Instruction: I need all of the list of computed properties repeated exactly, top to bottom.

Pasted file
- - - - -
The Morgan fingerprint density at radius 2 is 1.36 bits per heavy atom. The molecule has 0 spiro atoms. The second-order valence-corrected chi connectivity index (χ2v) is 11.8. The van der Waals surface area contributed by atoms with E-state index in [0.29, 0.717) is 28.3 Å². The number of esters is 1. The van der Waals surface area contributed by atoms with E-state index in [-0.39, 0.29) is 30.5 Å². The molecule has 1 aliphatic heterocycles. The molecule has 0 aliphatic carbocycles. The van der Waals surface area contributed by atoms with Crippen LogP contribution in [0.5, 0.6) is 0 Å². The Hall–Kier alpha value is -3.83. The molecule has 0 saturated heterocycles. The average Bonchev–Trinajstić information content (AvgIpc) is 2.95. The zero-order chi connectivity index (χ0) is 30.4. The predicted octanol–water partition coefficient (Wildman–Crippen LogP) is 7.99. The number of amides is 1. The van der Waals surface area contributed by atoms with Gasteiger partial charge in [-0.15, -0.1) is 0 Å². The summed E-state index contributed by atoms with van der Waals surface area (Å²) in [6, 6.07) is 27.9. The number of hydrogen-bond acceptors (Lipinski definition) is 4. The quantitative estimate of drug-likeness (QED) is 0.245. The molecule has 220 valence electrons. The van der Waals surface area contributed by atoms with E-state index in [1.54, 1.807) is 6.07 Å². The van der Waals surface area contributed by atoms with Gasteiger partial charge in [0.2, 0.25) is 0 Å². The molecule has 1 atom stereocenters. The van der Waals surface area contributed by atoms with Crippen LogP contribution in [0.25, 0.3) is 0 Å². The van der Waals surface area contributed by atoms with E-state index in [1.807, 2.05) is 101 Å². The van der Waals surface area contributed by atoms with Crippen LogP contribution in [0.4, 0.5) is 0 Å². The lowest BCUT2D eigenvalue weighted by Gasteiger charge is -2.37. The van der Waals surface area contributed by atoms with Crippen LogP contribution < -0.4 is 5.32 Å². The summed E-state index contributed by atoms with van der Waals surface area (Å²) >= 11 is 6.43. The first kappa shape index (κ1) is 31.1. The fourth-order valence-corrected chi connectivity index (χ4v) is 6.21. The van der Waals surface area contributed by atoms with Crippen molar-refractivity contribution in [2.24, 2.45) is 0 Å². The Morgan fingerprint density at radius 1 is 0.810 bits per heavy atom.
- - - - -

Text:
The Morgan fingerprint density at radius 2 is 1.36 bits per heavy atom. The molecule has 0 spiro atoms. The second-order valence-corrected chi connectivity index (χ2v) is 11.8. The van der Waals surface area contributed by atoms with E-state index in [0.29, 0.717) is 28.3 Å². The number of esters is 1. The van der Waals surface area contributed by atoms with E-state index in [-0.39, 0.29) is 30.5 Å². The molecule has 1 aliphatic heterocycles. The molecule has 0 aliphatic carbocycles. The van der Waals surface area contributed by atoms with Crippen LogP contribution in [0.5, 0.6) is 0 Å². The Hall–Kier alpha value is -3.83. The molecule has 0 saturated heterocycles. The average Bonchev–Trinajstić information content (AvgIpc) is 2.95. The zero-order chi connectivity index (χ0) is 30.4. The predicted octanol–water partition coefficient (Wildman–Crippen LogP) is 7.99. The number of amides is 1. The van der Waals surface area contributed by atoms with Gasteiger partial charge in [-0.15, -0.1) is 0 Å². The summed E-state index contributed by atoms with van der Waals surface area (Å²) in [6, 6.07) is 27.9. The number of hydrogen-bond acceptors (Lipinski definition) is 4. The quantitative estimate of drug-likeness (QED) is 0.245. The molecule has 220 valence electrons. The van der Waals surface area contributed by atoms with E-state index in [1.54, 1.807) is 6.07 Å². The van der Waals surface area contributed by atoms with Gasteiger partial charge in [0.2, 0.25) is 0 Å². The molecule has 1 atom stereocenters. The van der Waals surface area contributed by atoms with Crippen LogP contribution in [0.25, 0.3) is 0 Å². The van der Waals surface area contributed by atoms with E-state index in [1.807, 2.05) is 101 Å². The van der Waals surface area contributed by atoms with Crippen LogP contribution in [0.4, 0.5) is 0 Å². The lowest BCUT2D eigenvalue weighted by Gasteiger charge is -2.37. The van der Waals surface area contributed by atoms with Crippen LogP contribution < -0.4 is 5.32 Å². The summed E-state index contributed by atoms with van der Waals surface area (Å²) >= 11 is 6.43. The first kappa shape index (κ1) is 31.1. The fourth-order valence-corrected chi connectivity index (χ4v) is 6.21. The van der Waals surface area contributed by atoms with Crippen molar-refractivity contribution in [2.24, 2.45) is 0 Å². The Morgan fingerprint density at radius 1 is 0.810 bits per heavy atom.